2.50
Hdl Handle:
http://hdl.handle.net/10755/156752
Type:
Presentation
Title:
Strategies for Promoting Kangaroo Holding in the NICU
Abstract:
Strategies for Promoting Kangaroo Holding in the NICU
Conference Sponsor:Sigma Theta Tau International
Conference Year:2004
Conference Date:July 21, 2004
Author:Johnson, Amy Nagorski, RNC, DNSc
P.I. Institution Name:University of Delaware
Title:Assistant Professor of Nursing
Kangaroo holding of premature infants as an intervention to promote maternal-infant closeness is inconsistently adopted into practice by individual nurses. This study examines the factors nurses rely on as determinants for implementing kangaroo holding as an intervention to promote maternal-infant closeness in the ICU environment. A sample of 84 experienced registered nurses participated in a survey at a 70-bed tertiary care unit. The purpose of the survey was to identify differences of factors such as educational preparation and clinical experience of the sample, and name factors nurses use in determining implementation of kangaroo holding. Of the 67 nurses returning surveys (79.8%), 24 nurses volunteered for a follow-up interview. These nurses were interviewed and data was analyzed using triangulation. The sample of nurses ranged in age from 24 to 62 years old. The majority of the nurses (68%) held Bachelor of Science degrees in nursing while the mean years of clinical practice in the SCN were 10.8 years. When comparing the demographic data to the interviews, nurses with five or more years of SCN clinical practice (64%) were more likely to implement kangaroo holding as an intervention for any gestational age neonate. While the primary factor for implementing kangaroo holding was the assessed physiologic stability of the infant, strategies identified as integral components to promote the use of kangaroo holding as a routine in the intensive care nursery environment included adequate staffing patterns, maternal readiness, and control of negative environmental elements such as noise and lighting. In addition, the majority of nurses (78%) identified management support such as protocols of care and educational programs as integral components for consistent implementation. Results of this study benefit nurses by naming strategies to promote the implementation of kangaroo holding as a routine practice in the intensive care nursery environment.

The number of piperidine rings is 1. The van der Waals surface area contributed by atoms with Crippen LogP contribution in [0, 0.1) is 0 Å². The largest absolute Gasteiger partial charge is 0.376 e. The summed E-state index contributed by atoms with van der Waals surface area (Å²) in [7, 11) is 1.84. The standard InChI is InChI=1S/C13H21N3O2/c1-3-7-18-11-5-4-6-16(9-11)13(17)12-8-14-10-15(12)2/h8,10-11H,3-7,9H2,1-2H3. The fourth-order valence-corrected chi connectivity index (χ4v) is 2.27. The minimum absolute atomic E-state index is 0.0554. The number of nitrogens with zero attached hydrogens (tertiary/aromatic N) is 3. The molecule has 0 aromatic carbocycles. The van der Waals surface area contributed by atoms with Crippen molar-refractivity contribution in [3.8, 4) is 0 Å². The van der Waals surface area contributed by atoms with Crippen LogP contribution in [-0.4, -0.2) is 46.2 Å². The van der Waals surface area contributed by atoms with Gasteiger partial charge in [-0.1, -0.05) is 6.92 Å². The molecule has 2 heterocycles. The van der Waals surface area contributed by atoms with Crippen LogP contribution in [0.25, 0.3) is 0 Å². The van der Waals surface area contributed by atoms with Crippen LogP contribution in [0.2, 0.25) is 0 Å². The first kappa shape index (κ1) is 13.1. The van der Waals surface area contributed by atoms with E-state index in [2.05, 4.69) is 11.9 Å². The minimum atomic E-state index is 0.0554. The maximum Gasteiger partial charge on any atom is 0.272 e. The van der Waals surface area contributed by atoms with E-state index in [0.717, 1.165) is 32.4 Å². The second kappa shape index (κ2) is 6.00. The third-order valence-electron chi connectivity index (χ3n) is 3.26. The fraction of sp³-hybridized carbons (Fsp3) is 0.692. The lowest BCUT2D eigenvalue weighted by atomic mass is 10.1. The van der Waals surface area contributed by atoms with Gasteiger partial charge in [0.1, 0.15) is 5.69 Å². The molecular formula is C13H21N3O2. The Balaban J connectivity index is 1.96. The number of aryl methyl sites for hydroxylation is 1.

Repository Posting Date:
26-Oct-2011
Date of Publication:
21-Jul-2004
Sponsors:
Sigma Theta Tau International

Full metadata record

DC FieldValue Language
dc.typePresentationen_GB
dc.titleStrategies for Promoting Kangaroo Holding in the NICUen_GB
dc.identifier.urihttp://hdl.handle.net/10755/156752-
dc.description.abstract<table><tr><td colspan="2" class="item-title">Strategies for Promoting Kangaroo Holding in the NICU</td></tr><tr class="item-sponsor"><td class="label">Conference Sponsor:</td><td class="value">Sigma Theta Tau International</td></tr><tr class="item-year"><td class="label">Conference Year:</td><td class="value">2004</td></tr><tr class="item-conference-date"><td class="label">Conference Date:</td><td class="value">July 21, 2004</td></tr><tr class="item-author"><td class="label">Author:</td><td class="value">Johnson, Amy Nagorski, RNC, DNSc</td></tr><tr class="item-institute"><td class="label">P.I. Institution Name:</td><td class="value">University of Delaware</td></tr><tr class="item-author-title"><td class="label">Title:</td><td class="value">Assistant Professor of Nursing</td></tr><tr class="item-email"><td class="label">Email:</td><td class="value">Ajohnson@udel.edu</td></tr><tr><td colspan="2" class="item-abstract">Kangaroo holding of premature infants as an intervention to promote maternal-infant closeness is inconsistently adopted into practice by individual nurses. This study examines the factors nurses rely on as determinants for implementing kangaroo holding as an intervention to promote maternal-infant closeness in the ICU environment. A sample of 84 experienced registered nurses participated in a survey at a 70-bed tertiary care unit. The purpose of the survey was to identify differences of factors such as educational preparation and clinical experience of the sample, and name factors nurses use in determining implementation of kangaroo holding. Of the 67 nurses returning surveys (79.8%), 24 nurses volunteered for a follow-up interview. These nurses were interviewed and data was analyzed using triangulation. The sample of nurses ranged in age from 24 to 62 years old. The majority of the nurses (68%) held Bachelor of Science degrees in nursing while the mean years of clinical practice in the SCN were 10.8 years. When comparing the demographic data to the interviews, nurses with five or more years of SCN clinical practice (64%) were more likely to implement kangaroo holding as an intervention for any gestational age neonate. While the primary factor for implementing kangaroo holding was the assessed physiologic stability of the infant, strategies identified as integral components to promote the use of kangaroo holding as a routine in the intensive care nursery environment included adequate staffing patterns, maternal readiness, and control of negative environmental elements such as noise and lighting. In addition, the majority of nurses (78%) identified management support such as protocols of care and educational programs as integral components for consistent implementation. Results of this study benefit nurses by naming strategies to promote the implementation of kangaroo holding as a routine practice in the intensive care nursery environment.</td></tr></table>en_GB
dc.date.available2011-10-26T15:06:03Z-
dc.date.issued2004-07-21en_GB
dc.date.accessioned2011-10-26T15:06:03Z-
dc.description.sponsorshipSigma Theta Tau Internationalen_GB
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